The film genre ‘Comedy/Horror’ has produced a number of well known classics and many that are definitely not classics. Some that might come to mind may include ‘Scream‘, ‘Shaun of The Dead‘ and ‘The Cabin in The Woods‘. Or, examples slightly further back, could include ‘An American Warewolf in Paris‘, ‘Re-Animator‘ and ‘The Abominable Dr. Phibes‘. As we’re on the subject it would be a shame not to mention earlier examples like ‘Abbott and Costello Meet the Frankenstein‘, ‘Little Shop of Horrors‘ and ‘The Fearless Vampire Killers‘ – I could go on, but it’s probably best not to!
What I didn’t realise until quite recently was that the genre goes even further back than that. In the early sound era there was ‘The Old Dark House‘ (1932), which was directed by James Whale (better known for the classics ‘Frankenstein‘ (1931), ‘The Bride of Frankenstein‘ (1935) and ‘The Invisible Man‘ (1933)). Even more surprisingly are the pre-synchronised sound examples (in other words the era of ‘silent films’ – I didn’t use that term on purpose and I’ll explain why later). I was also unaware that the classic Universal Studios horror films of the 30’s and 40’s (which included those just mentioned) actually began in the ‘silent era’ and ‘The Cat and The Canary’ was one of them – a plane flew around the globe at the beginning with a smoke trail of the word ‘universal’ behind it.
In 1927, the year of ‘The Jazz Singer‘ and the breakthrough that was synchronised sound, there was a ‘silent’ comedy/horror directed by Paul Leni called ‘The Cat and The Canary‘. I am not going to do a plot summary in this article, there are numerous ones on the internet. Essentially it is an example of the old dark house sub-genre of the horror film. Although it is now a well established cliché of cinema, it was essential a new thing in the 1920’s; but it had already become such a well known trope by 1932 that the previously mentioned James Whale film was named after it!
The 1927 film has had numerous remakes since (including one starring Bob Hope in 1939, which unsurprisingly played it more for laughs), but it was the original version that was screened during the Chichester Film Festival 2019 on Friday the 23rd August.
Every era of film has good examples, not so good examples, bad examples, and occasionally, outstanding ones. ‘The Cat and The Canary‘ is well worth seeing, which for me categorises it as a good one (it’s not outstanding, but very, very few films are!).
The term ‘silent movie’ is misleading, there was always music to accompany the images – that may be an orchestra on big budget premiers, or small ensembles, or simply an organ or a piano, particularly in small town cinemas and village halls. What made this screening so appealing was the addition of live music – a rare experience in the age of blu-rays and downloads. Also, it was a comedy/horror screened in an old chapel (St. John’s Chapel, Chichester, England) – it couldn’t get anymore atmospheric.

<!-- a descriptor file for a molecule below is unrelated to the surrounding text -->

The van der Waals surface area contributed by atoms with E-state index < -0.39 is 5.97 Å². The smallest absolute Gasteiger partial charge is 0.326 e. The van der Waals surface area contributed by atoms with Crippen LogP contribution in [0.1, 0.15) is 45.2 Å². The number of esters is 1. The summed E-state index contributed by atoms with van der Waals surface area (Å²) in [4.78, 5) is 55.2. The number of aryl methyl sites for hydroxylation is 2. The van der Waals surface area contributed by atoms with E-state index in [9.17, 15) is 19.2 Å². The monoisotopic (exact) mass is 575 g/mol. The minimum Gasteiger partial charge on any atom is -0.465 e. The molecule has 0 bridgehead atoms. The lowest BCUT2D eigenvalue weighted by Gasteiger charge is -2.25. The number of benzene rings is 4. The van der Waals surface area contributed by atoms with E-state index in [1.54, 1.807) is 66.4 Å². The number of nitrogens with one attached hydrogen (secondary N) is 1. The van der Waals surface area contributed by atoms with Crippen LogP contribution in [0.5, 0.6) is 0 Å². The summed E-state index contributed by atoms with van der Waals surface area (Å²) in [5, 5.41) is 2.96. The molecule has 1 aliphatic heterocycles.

Silent films can be fantastic to watch at home with a pre-recorded soundtrack (and it is always worth supporting the restoration of old movies by actually buying them), but the opportunity to see one with live music should not be missed. It makes the film become an event, a performance, and as close to the way the films would have been seen when originally released. It is something which everyone interested in silent films should experience whenever possible. The music on this occasion was provided by Stephen Horne and he made fantastic use of a keyboard (largely with the piano sound), an Accordion, a Flute and a few other ‘instruments’ – it suited and enhanced the film perfectly!
On entering the Chapel were were given a photocopied A5 piece of paper which had the cast list one one side and a 1927 New York Times review of the film on the other. The review is by the fantastically named Mordaunt Hall, who was apparently The New York Times first regularly assigned film critic. I did not know the film and didn’t want to spoil it, so I actually read it the following day. I thought it would be a good idea to include it here if anyone’s interested (by the way, if you right click on the image and ‘open image in new tab’ the click on it again it should become easily readable!)